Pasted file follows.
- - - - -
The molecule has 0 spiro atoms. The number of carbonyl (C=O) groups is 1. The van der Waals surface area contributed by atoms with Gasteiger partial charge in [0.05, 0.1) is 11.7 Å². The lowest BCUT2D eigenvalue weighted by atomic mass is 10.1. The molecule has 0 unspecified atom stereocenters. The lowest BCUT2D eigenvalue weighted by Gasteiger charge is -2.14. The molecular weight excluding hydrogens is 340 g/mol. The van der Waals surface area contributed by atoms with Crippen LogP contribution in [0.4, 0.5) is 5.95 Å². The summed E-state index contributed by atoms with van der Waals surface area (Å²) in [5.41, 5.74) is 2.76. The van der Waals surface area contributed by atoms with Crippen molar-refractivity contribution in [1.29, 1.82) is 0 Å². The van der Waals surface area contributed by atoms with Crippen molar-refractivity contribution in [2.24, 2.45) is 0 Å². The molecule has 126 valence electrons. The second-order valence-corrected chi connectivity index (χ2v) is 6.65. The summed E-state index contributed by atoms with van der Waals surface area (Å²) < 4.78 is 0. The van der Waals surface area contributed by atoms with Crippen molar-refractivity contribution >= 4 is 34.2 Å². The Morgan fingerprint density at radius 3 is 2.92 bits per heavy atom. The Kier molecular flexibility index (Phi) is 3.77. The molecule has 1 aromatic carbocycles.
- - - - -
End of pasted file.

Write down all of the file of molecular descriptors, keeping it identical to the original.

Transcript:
The molecule has 0 spiro atoms. The number of carbonyl (C=O) groups is 1. The van der Waals surface area contributed by atoms with Gasteiger partial charge in [0.05, 0.1) is 11.7 Å². The lowest BCUT2D eigenvalue weighted by atomic mass is 10.1. The molecule has 0 unspecified atom stereocenters. The lowest BCUT2D eigenvalue weighted by Gasteiger charge is -2.14. The molecular weight excluding hydrogens is 340 g/mol. The van der Waals surface area contributed by atoms with Crippen LogP contribution in [0.4, 0.5) is 5.95 Å². The summed E-state index contributed by atoms with van der Waals surface area (Å²) in [5.41, 5.74) is 2.76. The van der Waals surface area contributed by atoms with Crippen molar-refractivity contribution in [1.29, 1.82) is 0 Å². The van der Waals surface area contributed by atoms with Crippen molar-refractivity contribution in [2.24, 2.45) is 0 Å². The molecule has 126 valence electrons. The second-order valence-corrected chi connectivity index (χ2v) is 6.65. The summed E-state index contributed by atoms with van der Waals surface area (Å²) < 4.78 is 0. The van der Waals surface area contributed by atoms with Crippen molar-refractivity contribution >= 4 is 34.2 Å². The Morgan fingerprint density at radius 3 is 2.92 bits per heavy atom. The Kier molecular flexibility index (Phi) is 3.77. The molecule has 1 aromatic carbocycles.